So today, I put down my iPhone 5s and activated a Nexus 5, effectively switching to Android full time for the first time ever. My Nexus 5 is a Google Play edition running Android 4.4.2 on the Sprint network, with all software updated to their newest versions. I’ve only been using the Nexus 5 for a couple of hours now, so I don’t have too much to say about it just yet, but I do have some early, early impressions. Read on after the break to hear what I think.


It's real!

Google releases Nexus 5 in new red color




Red Nexus 5

A couple of days ago we showed you shots of what we called a “sassy” red colored Nexus 5, and today we’re getting confirmation that such a mystical creature exists in the best way possible – Google has just put the new color up for sale on Google Play store. That’s right, starting today, you can head on over to Google Play and buy your own red Nexus 5.

Pricing remains the same $329 for 16GB and $399 for 32GB, so you won’t have to pay more to get your sass on. Sprint is rumored to be carrying the device shortly with a usual subsidy for signing up for a 2-year contract, so if you’re not interested in buying the unlocked model at full price you might have that to look forward to.

Sound good? Head on over to Google and click the “Buy” button. I mean look at it. You know you want to.

Source: Google Play


Nexus 5, we hardly knew thee

Google rumored to discontinue the Nexus device program this year




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While Google’s Nexus program has never been an outstanding sales hit, it has provided both some pretty impressive sales numbers along with sometimes hugely impressive devices. That’s why it’s such a surprise to hear the big rumor today that Google has reportedly decided to discontinue the Nexus device program entirely this year, instead choosing to focus more on the recently launched lineup of “Google Play Edition” devices.

While the Nexus lineup has always represented a sort of “reference” device for stock Android configurations, Google may see more success in simply offering the best of what their partners have to offer – such as the already insanely popular Samsung Galaxy S4 and the insanely affordable but powerful Moto G – and packaging those with stock Android. This way, consumers and Google both get the best of both worlds – we get the devices we already want, and Google won’t have to go through the hassle of launching and promoting its own unique lineup of devices.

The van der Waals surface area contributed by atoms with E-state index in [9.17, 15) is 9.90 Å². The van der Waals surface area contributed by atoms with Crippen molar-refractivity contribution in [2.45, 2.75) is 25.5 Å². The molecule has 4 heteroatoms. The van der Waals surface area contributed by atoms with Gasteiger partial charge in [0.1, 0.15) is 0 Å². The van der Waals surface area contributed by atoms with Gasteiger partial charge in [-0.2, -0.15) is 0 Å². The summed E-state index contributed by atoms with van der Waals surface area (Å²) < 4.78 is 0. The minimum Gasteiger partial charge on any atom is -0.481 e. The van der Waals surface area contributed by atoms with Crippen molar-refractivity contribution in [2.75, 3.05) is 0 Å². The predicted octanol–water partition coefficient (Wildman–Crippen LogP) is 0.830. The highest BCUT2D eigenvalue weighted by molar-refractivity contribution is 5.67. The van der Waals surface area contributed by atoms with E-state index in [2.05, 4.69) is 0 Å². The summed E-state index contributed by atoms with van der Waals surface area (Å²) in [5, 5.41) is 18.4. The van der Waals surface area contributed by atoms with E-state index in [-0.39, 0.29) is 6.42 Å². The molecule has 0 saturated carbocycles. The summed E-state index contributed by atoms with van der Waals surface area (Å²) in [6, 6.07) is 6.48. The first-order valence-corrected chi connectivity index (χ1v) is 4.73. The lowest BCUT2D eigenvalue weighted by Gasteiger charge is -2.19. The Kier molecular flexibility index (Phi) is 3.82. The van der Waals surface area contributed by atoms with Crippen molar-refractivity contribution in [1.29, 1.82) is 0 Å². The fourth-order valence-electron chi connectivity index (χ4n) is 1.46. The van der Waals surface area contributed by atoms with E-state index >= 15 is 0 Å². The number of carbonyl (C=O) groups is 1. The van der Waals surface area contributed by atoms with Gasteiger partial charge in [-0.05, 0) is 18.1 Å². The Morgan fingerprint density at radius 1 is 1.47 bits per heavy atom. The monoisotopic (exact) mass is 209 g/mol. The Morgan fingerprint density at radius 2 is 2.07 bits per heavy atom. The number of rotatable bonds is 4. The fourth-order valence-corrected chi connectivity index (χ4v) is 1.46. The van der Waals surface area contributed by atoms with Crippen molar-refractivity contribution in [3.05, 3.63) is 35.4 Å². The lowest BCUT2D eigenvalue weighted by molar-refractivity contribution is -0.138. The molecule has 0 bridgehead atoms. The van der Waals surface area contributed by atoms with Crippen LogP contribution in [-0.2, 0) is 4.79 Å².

That said, there would be some pity to seeing the Nexus lineup go. The Nexus 7 was arguably the first good Android tablet, and though Google has largely ignored the Nexus 10 in recent years it did push OEMs to bring high resolution and DPI displays to Android tablets, similar to the then-new iPad 3. Without Google to push the OEMs, the real question is – can Android continue to move forward without Google’s own guidance? And can Google risk an Android ecosystem even more controlled by the likes of Samsung? All of this is just rumor for now, and we’ll keep you updated on the latest.

Source: Eldar Murtazin (via Twitter)


Just look at that

Nexus 5 could soon come in sassy red color




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While the Nexus 5 comes in only white and black colors like most smartphones (iPhone 5c and the Lumia lineup excluded, of course), Google may be looking to spice things up just a tad. If Twitter user @artyomstar is to believed – and we don’t see why he wouldn’t be – the company is getting ready to launch a special version of the Nexus 5 that comes in a super sassy lipstick red type color.

I personally can’t imagine grabbing one of these for myself – there’s just something a little too extreme about this particular shade of red – but if you’re okay with buying a smartphone that’s as loud and proud as you may be, Google could soon have the phone for you.